Barnali Das is a 34-year-old domestic help who works in the National Capital. Like many others, she migrated from a village in West Bengal in search of better opportunities. She works in three different houses and makes approximately ₹ 10,000 every month. However, out of this amount, she spends nearly ₹ 4,000 on visits to the doctor and medicines.
“Each time we go to the doctor, he charges us ₹ 200 to ₹ 300 and then there are medicines which are also very expensive. If we got better after consuming the medicines, it would make be fine, but we have to go to him at least three-four times before we begin to feel well. These visits also mean that I have to skip work and that sometimes results in a pay cut. It is a sin to fall ill here,” she laments to me.
The Arvind Kejriwal-led AAP government in Delhi has been working on a concept they call ‘Mohalla clinics’ to address this very basic need of the people – good quality and affordable healthcare. The first mohalla clinic of Delhi was inaugurated on 19 July 2015 at Peeragarhi area of West Delhi.
Through 1,000 low-cost mohalla clinics, the AAP government plans to offer sound health facilities to the people living in the national capital.
Apart from the routine out-patient clinic (OPD), these neighbourhood clinics provide immunisation to children, have a DOTS centre for treating Tuberculosis, and also offer counselling regarding male sterilisation.
At present, around 5 million consultations have been completed in the last 19 months, and 162 mohalla clinics are operational.
Mohalla clinics have received appreciation and praise from both within India and overseas. Here are some reasons we think the initiative must be replicated in other States as well.
1. These clinics aim to bring diagnosis and treatment of simple ailments to the doorstep of people and reduce the footfall in tertiary care hospitals. By achieving this, they have managed to bring down the massive crowds that one often sees outside government hospitals.
2. The clinics offer 110 essential drugs and 212 diagnostic tests to people free of cost.
3. By treating minor ailments outside hospitals, mohalla clinics are expected to free up doctors at speciality care hospitals to focus on complex diseases and surgeries. After the commencement of the programme, the government agency working on these clinics collected data, which projected that 90-95% of ailments being treated are minor ones like headaches, fever, flu, skin infections etc.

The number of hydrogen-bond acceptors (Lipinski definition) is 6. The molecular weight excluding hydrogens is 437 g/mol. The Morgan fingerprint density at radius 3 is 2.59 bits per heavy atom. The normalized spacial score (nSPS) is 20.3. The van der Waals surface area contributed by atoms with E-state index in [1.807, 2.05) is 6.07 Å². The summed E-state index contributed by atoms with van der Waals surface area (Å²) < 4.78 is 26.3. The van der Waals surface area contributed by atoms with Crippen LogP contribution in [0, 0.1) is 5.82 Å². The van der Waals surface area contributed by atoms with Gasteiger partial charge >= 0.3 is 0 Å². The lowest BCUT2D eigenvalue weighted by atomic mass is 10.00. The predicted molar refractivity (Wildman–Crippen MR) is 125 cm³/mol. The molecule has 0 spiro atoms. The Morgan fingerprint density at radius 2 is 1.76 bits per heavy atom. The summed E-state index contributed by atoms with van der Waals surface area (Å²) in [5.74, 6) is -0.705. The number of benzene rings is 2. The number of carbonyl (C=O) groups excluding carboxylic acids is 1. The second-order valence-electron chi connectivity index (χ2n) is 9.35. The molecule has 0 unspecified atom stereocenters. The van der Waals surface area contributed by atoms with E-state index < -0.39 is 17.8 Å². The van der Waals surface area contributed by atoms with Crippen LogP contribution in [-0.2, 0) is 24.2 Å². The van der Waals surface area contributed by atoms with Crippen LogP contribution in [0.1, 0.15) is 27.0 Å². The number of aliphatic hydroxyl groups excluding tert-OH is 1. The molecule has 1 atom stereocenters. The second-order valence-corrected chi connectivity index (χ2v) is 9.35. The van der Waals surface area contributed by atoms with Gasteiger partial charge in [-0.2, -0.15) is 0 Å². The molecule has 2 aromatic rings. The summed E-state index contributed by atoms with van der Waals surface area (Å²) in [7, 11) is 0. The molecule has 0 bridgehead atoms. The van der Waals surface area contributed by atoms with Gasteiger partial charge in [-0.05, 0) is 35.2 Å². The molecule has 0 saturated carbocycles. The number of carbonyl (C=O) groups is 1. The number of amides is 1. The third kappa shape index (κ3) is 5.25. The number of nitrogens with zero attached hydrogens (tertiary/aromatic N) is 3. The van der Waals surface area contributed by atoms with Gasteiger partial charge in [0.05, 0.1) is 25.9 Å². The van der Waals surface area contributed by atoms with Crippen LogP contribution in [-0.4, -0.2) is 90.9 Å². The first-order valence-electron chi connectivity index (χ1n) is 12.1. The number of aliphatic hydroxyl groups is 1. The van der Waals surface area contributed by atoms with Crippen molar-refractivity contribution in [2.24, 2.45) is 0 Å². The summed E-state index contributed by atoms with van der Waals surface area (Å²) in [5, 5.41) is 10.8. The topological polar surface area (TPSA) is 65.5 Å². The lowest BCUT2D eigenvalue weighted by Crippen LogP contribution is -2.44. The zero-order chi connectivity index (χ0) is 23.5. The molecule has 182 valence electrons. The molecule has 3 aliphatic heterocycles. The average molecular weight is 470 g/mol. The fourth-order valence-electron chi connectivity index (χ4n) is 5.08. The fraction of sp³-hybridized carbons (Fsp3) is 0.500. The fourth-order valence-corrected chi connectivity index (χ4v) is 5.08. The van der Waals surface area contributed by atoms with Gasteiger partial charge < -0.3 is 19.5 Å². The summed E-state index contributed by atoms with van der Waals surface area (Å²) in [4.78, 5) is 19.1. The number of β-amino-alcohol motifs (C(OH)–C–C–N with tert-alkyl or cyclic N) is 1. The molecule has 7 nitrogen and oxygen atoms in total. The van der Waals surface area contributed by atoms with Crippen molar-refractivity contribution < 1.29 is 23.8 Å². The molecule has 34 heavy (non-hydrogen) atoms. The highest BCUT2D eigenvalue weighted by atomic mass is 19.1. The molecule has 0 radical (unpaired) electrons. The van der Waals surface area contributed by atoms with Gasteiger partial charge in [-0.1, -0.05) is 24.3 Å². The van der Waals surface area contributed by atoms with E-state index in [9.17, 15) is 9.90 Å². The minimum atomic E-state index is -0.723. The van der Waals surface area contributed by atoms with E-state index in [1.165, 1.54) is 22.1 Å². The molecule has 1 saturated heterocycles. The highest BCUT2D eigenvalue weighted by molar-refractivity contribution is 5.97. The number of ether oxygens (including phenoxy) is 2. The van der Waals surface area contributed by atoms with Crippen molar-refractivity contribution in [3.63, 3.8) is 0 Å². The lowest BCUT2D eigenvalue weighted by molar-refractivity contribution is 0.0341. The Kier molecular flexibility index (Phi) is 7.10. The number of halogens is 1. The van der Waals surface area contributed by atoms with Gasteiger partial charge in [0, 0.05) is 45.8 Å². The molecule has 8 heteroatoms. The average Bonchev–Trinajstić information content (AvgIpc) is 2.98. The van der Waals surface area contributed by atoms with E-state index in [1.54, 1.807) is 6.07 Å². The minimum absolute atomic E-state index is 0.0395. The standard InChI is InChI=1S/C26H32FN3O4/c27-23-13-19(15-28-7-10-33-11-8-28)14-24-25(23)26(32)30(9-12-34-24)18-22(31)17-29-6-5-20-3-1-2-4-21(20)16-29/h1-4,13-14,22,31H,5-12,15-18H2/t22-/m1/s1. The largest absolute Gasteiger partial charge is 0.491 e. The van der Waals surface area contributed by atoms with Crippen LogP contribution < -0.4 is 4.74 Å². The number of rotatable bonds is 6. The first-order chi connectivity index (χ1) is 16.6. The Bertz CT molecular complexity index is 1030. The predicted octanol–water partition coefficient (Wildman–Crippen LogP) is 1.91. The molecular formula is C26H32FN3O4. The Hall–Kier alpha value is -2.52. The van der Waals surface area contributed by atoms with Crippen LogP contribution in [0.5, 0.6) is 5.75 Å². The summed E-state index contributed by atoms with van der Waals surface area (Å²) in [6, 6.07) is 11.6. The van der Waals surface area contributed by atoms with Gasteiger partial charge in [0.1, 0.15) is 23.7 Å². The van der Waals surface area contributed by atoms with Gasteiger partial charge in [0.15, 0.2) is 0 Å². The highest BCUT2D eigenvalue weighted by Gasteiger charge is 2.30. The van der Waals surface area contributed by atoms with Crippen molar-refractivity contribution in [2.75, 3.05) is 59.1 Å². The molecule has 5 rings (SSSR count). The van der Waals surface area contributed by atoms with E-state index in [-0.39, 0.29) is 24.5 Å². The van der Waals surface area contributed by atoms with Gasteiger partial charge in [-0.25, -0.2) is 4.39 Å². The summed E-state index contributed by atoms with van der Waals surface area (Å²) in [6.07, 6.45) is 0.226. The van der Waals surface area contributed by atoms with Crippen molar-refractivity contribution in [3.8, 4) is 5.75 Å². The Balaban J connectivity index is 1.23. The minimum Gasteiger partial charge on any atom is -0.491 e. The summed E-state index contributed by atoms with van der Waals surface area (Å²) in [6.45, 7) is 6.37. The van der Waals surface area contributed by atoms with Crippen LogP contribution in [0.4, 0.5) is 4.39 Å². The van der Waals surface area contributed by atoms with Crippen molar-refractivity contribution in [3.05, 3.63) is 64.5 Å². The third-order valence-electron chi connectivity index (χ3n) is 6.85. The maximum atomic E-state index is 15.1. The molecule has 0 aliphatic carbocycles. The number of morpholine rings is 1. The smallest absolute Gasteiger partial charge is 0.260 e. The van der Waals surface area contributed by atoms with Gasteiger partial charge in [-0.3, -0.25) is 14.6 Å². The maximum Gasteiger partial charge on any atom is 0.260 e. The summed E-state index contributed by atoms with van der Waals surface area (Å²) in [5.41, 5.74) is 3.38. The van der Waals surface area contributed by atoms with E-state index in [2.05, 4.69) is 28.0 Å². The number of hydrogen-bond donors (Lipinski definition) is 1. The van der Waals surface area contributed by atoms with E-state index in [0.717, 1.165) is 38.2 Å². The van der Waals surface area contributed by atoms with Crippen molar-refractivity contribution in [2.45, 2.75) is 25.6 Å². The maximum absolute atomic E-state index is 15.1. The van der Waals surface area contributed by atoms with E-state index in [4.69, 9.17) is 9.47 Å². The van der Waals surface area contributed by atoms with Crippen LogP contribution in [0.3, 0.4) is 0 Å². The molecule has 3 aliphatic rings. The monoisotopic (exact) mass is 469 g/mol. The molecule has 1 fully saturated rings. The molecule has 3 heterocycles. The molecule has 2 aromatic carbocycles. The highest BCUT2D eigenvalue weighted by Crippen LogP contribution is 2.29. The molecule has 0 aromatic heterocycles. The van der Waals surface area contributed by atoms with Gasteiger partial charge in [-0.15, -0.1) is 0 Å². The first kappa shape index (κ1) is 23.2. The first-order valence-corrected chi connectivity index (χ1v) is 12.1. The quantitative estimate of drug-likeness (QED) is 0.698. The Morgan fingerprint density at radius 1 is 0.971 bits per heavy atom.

4. A digital storage of patient case history has made it easy for doctors to refer to them, and prescribe medicines.
5. Another salient feature of these clinics is their location. It has reduced the travel time, made the cost of travel next to negligible and this, in turn, has led to more people using these services and therefore early intervention and detection of ailments. The timings of the clinic are also very convenient for patients to visit.
6. These clinics have also ensured that unqualified medical practitioners and quacks are slowly eliminated from the system. With quality medical care available for free, people have stopped visiting other clinics and centres.
Irfan Khan, Program Head, Wadhwani Initiative for Sustainable Healthcare (WISH), the knowledge partner for AAP’s Mohalla Clinic initiative said,
“I am confident that if other cities adopt this clinic concept, it will do very well. We have also seen many other states showing a keen interest in it.”
“The reasons for its popularity are simple: one, they are the first and the most important step toward universal health coverage and two, they will decongest the speciality hospitals as 80% of OPD patients visiting big hospitals can be managed at a primary level centre, like Mohalla clinics.”
A few USP’s of this model are accessibility, no cost to the patient for consultation, medicines and diagnostics under one roof. In fact, during the period that Delhi saw an outbreak of chikungunya cases, these clinics proved to be very helpful as they also became centres for getting tested.
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